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Legal-Lay CommunicationTextual Travels in the Law$
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Chris Heffer, Frances Rock, and John Conley

Print publication date: 2013

Print ISBN-13: 9780199746842

Published to Oxford Scholarship Online: September 2013

DOI: 10.1093/acprof:oso/9780199746842.001.0001

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‘Theatricks’ in the Courtroom

‘Theatricks’ in the Courtroom

The Intertextual Construction of Legal Cases

Chapter:
(p.107) Chapter 5 ‘Theatricks’ in the Courtroom
Source:
Legal-Lay Communication
Author(s):

Katrijn Maryns

Publisher:
Oxford University Press
DOI:10.1093/acprof:oso/9780199746842.003.0005

Katrijn Maryns’s chapter focuses on the interdiscursive construction of identity in criminal cases, using excerpts from several murder trials. She specifically examines intertextuality in order to analyse legal space as a polyphonic arena where multiple voices compete for influence and control. Maryns analyses audio and video recordings of barristers’ pleas in the Belgian Assize Court, in which barristers constantly incorporate others’ voices into their own. These intertextual linkages between spoken and written discourses demonstrate a striking ambiguity between orality and textuality: in Belgium, police interrogations are not recorded, there are no official rules for report writing, and verbatim representations are rare. Nonetheless, the courtroom speakers she observed reconstructed verbatim oral dialogue from the written reports and used these ‘everyday’ re-enactments as evidence and identity-building resources in their legal arguments.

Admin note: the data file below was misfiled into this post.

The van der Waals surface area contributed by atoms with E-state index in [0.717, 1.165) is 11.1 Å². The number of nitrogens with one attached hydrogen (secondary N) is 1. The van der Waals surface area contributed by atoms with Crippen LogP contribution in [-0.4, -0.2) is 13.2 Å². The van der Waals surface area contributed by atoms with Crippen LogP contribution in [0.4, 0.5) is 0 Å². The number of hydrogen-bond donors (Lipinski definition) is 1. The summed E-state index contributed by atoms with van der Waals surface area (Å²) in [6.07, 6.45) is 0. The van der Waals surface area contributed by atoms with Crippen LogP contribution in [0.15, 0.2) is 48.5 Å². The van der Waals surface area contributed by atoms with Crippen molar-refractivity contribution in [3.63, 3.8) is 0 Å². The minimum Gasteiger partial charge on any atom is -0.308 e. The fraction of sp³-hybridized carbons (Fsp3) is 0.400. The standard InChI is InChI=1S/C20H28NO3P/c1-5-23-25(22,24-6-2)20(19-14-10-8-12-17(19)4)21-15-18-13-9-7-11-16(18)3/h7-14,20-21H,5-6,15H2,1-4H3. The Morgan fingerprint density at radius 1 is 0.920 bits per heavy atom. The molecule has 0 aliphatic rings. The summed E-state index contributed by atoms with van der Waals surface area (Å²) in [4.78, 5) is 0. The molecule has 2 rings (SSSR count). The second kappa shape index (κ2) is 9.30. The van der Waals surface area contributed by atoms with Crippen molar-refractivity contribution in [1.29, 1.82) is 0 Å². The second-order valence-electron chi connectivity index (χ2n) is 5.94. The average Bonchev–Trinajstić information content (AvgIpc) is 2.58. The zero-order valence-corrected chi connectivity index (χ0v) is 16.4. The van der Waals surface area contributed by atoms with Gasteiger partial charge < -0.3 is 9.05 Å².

Keywords:   Intertextuality, interdiscursive, orality, textuality, indexing, criminal trials, lawyers

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